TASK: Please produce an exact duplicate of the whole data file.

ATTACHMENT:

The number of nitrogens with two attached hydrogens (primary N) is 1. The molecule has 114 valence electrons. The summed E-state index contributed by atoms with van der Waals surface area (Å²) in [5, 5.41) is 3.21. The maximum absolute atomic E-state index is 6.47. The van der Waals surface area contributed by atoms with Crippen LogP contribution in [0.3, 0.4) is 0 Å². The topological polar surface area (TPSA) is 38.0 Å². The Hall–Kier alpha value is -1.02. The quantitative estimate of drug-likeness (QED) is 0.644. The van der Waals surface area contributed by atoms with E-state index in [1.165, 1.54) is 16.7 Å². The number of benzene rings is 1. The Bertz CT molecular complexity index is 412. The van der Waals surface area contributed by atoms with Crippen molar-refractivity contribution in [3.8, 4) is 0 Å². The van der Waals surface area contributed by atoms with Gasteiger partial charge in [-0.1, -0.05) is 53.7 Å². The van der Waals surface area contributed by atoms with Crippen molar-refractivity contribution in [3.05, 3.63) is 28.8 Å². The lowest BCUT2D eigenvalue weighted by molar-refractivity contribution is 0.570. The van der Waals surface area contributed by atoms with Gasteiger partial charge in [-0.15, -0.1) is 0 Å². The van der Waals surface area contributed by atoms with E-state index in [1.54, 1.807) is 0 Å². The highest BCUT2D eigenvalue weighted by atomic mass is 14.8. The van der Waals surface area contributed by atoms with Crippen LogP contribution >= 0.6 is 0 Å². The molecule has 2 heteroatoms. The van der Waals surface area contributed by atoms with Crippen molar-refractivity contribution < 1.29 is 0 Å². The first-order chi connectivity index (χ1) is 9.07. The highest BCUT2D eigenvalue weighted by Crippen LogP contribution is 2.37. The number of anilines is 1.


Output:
The number of nitrogens with two attached hydrogens (primary N) is 1. The molecule has 114 valence electrons. The summed E-state index contributed by atoms with van der Waals surface area (Å²) in [5, 5.41) is 3.21. The maximum absolute atomic E-state index is 6.47. The van der Waals surface area contributed by atoms with Crippen LogP contribution in [0.3, 0.4) is 0 Å². The topological polar surface area (TPSA) is 38.0 Å². The Hall–Kier alpha value is -1.02. The quantitative estimate of drug-likeness (QED) is 0.644. The van der Waals surface area contributed by atoms with E-state index in [1.165, 1.54) is 16.7 Å². The number of benzene rings is 1. The Bertz CT molecular complexity index is 412. The van der Waals surface area contributed by atoms with Crippen molar-refractivity contribution in [3.8, 4) is 0 Å². The van der Waals surface area contributed by atoms with Gasteiger partial charge in [-0.1, -0.05) is 53.7 Å². The van der Waals surface area contributed by atoms with Crippen molar-refractivity contribution in [3.05, 3.63) is 28.8 Å². The lowest BCUT2D eigenvalue weighted by molar-refractivity contribution is 0.570. The van der Waals surface area contributed by atoms with Gasteiger partial charge in [-0.15, -0.1) is 0 Å². The van der Waals surface area contributed by atoms with E-state index in [1.54, 1.807) is 0 Å². The highest BCUT2D eigenvalue weighted by atomic mass is 14.8. The van der Waals surface area contributed by atoms with Crippen LogP contribution >= 0.6 is 0 Å². The molecule has 2 heteroatoms. The van der Waals surface area contributed by atoms with Crippen molar-refractivity contribution < 1.29 is 0 Å². The first-order chi connectivity index (χ1) is 9.07. The highest BCUT2D eigenvalue weighted by Crippen LogP contribution is 2.37. The number of anilines is 1.